This bizarre, sweeping, utterly engrossing novel caused no small amount of hand-wringing among nineteenth-century moralizers and critics alike. Among other scandals, it suggests that a woman, that a mother, can be angry and mistaken and imperfect and we, the reading public, might like her all the more for it.

The Lost Daughter

by Elena Ferrante

Book cover for The Lost Daughter

Leda, a divorced mother whose grown children have moved away, finds herself alone in a seaside town on holiday. Where she expects loneliness, maybe even bereavement, she discovers lightness, relief, and a long-forgotten easiness inside her own skin. 

But her fascination with another mother she sees on the beach upends her newfound tranquility, and pitches her back into memories of her own family’s complicated past. There are no mothers and daughters like Ferrante’s mothers and daughters, and there is no one else who can write sentences so tightly packed with rage and with love.


by Leïla Slimani

Book cover for Adèle

Underneath the veneer of her perfect Parisian life, Adèle is a young woman struggling with desire. The weight of social expectation that has, for Adèle’s entire life, pruned and clipped and controlled her, has left her with a single, devastating, outlet.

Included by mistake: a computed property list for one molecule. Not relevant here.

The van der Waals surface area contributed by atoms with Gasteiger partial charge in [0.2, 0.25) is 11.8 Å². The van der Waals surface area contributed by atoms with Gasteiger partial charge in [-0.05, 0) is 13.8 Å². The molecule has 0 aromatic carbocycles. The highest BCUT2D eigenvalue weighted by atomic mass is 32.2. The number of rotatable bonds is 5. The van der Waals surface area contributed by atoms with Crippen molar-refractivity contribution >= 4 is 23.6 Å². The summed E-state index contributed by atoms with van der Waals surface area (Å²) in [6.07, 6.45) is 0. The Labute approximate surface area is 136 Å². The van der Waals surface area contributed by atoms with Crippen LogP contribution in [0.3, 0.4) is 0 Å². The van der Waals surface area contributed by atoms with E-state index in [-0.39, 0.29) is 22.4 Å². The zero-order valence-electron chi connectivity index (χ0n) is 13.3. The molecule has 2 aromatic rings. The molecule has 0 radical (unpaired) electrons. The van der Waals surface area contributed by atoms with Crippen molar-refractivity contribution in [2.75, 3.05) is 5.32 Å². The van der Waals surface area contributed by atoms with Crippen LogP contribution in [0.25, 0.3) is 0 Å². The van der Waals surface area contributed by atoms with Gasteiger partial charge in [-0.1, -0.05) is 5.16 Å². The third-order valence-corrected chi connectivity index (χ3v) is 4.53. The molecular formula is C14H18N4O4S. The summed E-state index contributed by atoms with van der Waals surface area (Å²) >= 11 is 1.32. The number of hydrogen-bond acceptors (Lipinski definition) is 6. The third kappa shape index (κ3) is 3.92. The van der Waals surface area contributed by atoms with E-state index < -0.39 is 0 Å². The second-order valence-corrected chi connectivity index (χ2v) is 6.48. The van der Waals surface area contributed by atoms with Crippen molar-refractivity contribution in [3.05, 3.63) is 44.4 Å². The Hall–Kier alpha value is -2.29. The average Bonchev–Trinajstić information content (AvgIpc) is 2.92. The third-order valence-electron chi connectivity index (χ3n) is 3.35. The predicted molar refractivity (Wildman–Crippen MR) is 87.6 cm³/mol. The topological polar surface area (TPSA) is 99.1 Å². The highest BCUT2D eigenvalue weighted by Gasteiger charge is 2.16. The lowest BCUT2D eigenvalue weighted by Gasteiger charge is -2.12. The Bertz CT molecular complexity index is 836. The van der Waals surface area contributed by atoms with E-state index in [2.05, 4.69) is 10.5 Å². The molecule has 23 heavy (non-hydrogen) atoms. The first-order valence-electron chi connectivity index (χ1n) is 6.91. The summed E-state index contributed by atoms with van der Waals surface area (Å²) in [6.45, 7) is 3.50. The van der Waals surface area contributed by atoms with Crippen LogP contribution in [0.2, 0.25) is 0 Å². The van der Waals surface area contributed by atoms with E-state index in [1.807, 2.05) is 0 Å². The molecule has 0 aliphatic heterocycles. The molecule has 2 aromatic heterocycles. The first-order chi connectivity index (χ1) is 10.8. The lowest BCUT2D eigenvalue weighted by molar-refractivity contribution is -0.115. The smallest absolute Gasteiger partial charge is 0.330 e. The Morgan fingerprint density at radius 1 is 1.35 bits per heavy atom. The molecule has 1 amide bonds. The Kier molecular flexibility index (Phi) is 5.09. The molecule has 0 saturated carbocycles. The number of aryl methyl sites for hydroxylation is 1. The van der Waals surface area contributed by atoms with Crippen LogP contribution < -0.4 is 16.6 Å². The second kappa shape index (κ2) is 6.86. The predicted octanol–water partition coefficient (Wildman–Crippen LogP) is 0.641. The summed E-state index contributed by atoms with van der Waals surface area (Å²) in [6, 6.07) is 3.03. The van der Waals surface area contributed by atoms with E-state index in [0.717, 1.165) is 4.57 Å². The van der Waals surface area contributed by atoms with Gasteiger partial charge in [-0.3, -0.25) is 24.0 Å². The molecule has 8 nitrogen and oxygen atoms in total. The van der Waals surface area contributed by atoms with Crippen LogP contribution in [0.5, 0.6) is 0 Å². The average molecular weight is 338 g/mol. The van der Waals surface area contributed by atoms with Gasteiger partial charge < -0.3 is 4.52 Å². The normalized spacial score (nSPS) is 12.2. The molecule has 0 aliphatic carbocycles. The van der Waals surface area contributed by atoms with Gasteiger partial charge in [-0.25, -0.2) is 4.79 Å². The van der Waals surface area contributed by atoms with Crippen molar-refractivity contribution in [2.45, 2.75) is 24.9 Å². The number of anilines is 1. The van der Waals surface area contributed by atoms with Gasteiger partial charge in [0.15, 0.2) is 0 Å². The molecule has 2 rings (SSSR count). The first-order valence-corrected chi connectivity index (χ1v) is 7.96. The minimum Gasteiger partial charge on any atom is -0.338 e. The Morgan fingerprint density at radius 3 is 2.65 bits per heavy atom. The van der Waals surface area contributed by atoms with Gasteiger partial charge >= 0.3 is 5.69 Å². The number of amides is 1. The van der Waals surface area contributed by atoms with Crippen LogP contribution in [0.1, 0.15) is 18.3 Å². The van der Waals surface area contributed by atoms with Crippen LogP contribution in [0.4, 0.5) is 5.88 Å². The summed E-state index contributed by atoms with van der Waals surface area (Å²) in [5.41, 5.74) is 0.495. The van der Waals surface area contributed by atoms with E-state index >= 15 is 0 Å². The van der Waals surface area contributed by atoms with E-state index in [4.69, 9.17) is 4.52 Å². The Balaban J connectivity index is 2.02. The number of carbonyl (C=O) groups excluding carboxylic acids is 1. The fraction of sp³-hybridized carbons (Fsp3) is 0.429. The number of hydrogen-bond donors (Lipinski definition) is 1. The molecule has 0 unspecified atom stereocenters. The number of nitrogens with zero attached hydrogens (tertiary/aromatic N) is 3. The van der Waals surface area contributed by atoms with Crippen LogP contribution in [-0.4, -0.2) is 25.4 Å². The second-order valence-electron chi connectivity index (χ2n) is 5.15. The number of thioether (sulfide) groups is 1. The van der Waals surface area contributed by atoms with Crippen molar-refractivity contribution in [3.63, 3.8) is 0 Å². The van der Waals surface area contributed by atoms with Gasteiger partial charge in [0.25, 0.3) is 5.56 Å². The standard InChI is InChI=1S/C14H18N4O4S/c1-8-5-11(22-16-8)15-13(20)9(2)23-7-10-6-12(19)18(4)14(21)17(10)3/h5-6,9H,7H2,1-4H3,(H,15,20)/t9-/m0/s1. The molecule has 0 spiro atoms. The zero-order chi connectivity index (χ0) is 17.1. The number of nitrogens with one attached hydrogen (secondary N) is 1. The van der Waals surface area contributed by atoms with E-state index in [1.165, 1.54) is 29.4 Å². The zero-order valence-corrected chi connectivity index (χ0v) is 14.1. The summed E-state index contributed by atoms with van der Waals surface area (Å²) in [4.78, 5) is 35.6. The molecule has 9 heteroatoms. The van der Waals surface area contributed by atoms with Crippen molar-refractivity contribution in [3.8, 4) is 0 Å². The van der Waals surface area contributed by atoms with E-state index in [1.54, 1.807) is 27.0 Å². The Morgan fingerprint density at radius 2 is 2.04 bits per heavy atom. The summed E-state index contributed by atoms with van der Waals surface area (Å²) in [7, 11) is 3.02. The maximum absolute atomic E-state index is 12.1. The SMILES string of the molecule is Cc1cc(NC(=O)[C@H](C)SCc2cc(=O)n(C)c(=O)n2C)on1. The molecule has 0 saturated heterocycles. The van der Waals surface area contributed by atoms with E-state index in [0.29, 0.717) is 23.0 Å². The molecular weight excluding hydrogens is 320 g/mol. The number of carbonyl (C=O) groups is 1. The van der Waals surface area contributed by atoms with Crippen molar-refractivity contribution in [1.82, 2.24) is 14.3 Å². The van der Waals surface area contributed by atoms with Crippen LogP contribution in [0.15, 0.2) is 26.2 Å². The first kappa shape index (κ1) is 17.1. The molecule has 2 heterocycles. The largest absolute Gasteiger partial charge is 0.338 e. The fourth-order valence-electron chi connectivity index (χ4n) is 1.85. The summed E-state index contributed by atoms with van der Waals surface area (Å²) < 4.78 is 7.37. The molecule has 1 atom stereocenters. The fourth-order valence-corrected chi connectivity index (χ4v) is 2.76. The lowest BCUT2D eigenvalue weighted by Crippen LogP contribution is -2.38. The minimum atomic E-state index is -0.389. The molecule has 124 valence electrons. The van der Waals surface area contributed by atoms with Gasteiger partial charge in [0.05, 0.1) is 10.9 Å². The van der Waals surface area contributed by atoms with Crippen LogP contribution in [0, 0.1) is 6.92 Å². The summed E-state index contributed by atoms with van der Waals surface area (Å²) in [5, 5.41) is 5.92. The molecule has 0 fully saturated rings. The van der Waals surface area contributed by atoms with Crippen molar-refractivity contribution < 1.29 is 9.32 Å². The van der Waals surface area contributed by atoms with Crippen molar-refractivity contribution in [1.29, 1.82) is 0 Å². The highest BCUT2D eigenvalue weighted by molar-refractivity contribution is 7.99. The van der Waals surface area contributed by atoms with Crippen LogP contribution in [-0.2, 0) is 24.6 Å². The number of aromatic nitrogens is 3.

This is a psychologically compelling book about sex addiction but it’s also a book about the weight of social expectation placed on women and mothers, and the extent to which that weight has the capacity to strip a woman down to her bones.

Fever Dream

by Samanta Schweblin

Book cover for Fever Dream

This is absolutely one of the most terrifying books that I have ever read. Amanda, travelling alone with her daughter, Nina, arrives at a small house in the Argentinian countryside. While staying in the house she meets another mother and her son, David. But David, the neighbour says, is not her real child, not any more. He’s a changeling the neighbour tells Amanda, a monster, a replacement. Amanda doesn’t believe the neighbour, but we immediately wish she would. 
The original title of this book is Distancia de Rescate, referring to the distance Amanda estimates that she can keep from Nina at any given moment and still save her in the event of disaster. Any parent has felt the anxious pull of this distance, the way it ebbs and flows, relaxing, then suddenly, without warning, snapping us back. Shortlisted for the 2017 Man Booker International Prize, Fever Dream is a hot, gorgeous knife to the gut.

Little Bandaged Days

by Kyra Wilder

A mother moves to Geneva with her husband and two young children. As her husband spends more and more time at work, she finds herself totally isolated in their beautiful new apartment. Grappling with the realities of motherhood and identity, Little Bandaged Days is unpredictable, frighteningly compelling and brutally honest.

Image © Robin Farquhar Thomson